Don't mindlessly follow the words of disconnected prognosticators down the well-trodden yellow brick road.
We are in a bull market in behavioral economics and we are in a bear market for regression-based economic forecasting (that relies on historical patterns repeating themselves).
DOUG KASS, AUGUST 2011
In a memorable scene from the beloved 1939 film classic, The Wizard of Oz, Dorothy and her ragtag companions finally arrive before the great Wizard, after putting an end to the wicked witch. Their only wish is that he fulfills his promises. As the Wizard begins to address the yellow brick road gang, amidst much smoke, flames and other theatrics, a strange thing happens. The dog, Toto, tugs on a nearby curtain, revealing an ordinary person — nothing like the all-powerful wizard whose authority was projected before them — speaking into a microphone, while operating various cranks and levers.
Investors are witnessing a similar scene unfold in the wonderful world of financial markets. Western policymakers are no longer seen as having the same effectiveness as they once did. In fact, many other consensus assumptions are also now being called into serious question. Others have simply proved to be wrong. Firstly, the hope that the United States (and the wider Western world) would enter a self-sustaining recovery this year has turned out to be false. Most economic figures are now pointing to a sustained slowdown, with consumer confidence hitting lows not seen since the early 1980s. Secondly, the notion that the emerging markets — most notably China — can lift developed markets out of their economic malaise is being questioned. In reality, many emerging market countries are now also joining the developed world in showing signs of economic fatigue.
Finally, and most importantly, confidence in Europe’s policymakers has suffered a serious setback. In fact, combined with the political theatrics and brinksmanship surrounding the US debt ceiling debates, most Western policymakers are quickly losing credibility ... yanking levers and cranks with no discernible game plan. Even ECB president Trichet — long seen as the steward of monetary policy independence — has capitulated in recent weeks, buying Spanish and Italian bonds, ignoring a “no” vote from Germany’s Bundesbank in the process. According to a translation of recent comments in German, Trichet had this to say: “We observed that our decisions in the euro zone did not have the intended effect…that is why we decided to deviate from our monetary policy rules.”¹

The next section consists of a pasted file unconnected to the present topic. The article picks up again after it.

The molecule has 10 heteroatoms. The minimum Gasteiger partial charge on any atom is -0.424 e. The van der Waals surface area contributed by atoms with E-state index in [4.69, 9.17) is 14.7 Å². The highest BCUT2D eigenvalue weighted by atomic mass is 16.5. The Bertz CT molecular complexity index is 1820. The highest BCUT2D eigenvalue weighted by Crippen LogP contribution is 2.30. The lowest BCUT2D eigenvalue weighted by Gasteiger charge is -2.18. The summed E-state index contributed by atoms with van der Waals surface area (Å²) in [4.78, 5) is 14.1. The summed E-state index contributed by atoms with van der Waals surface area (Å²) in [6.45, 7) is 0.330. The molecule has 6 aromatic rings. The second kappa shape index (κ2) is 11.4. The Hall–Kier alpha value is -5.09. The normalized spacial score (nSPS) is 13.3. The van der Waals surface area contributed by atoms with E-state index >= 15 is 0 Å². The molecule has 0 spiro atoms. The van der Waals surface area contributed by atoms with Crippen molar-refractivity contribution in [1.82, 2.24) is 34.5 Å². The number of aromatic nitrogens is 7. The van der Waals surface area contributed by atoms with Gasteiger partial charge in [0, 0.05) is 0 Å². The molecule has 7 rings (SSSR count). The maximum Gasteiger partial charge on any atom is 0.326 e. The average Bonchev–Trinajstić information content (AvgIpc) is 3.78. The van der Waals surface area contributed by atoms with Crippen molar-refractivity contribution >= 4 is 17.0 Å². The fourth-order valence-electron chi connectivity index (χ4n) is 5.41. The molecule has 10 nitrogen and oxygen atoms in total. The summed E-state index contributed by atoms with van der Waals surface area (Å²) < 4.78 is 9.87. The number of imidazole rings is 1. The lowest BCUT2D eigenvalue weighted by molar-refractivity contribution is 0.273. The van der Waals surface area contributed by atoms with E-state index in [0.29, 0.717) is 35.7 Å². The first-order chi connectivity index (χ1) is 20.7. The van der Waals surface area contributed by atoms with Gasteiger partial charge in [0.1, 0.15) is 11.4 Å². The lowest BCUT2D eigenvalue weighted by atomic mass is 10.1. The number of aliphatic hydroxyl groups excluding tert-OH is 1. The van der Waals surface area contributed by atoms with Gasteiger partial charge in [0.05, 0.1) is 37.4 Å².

It wasn’t always this way. In the past, central banker reputations approached near deity-like status, heralded as miracle workers (recall Alan Greenspan’s halo during the 1990s). When markets wobbled, central bankers mechanically lowered interest rate levers and stability was quickly restored. Of course, those long-running policies promoted runaway credit formation, aided and abetted asset bubble creation and, ultimately, contributed to the global financial crisis. But today, the trick bag seems empty ... or, at least, the wizards are losing their magic potency.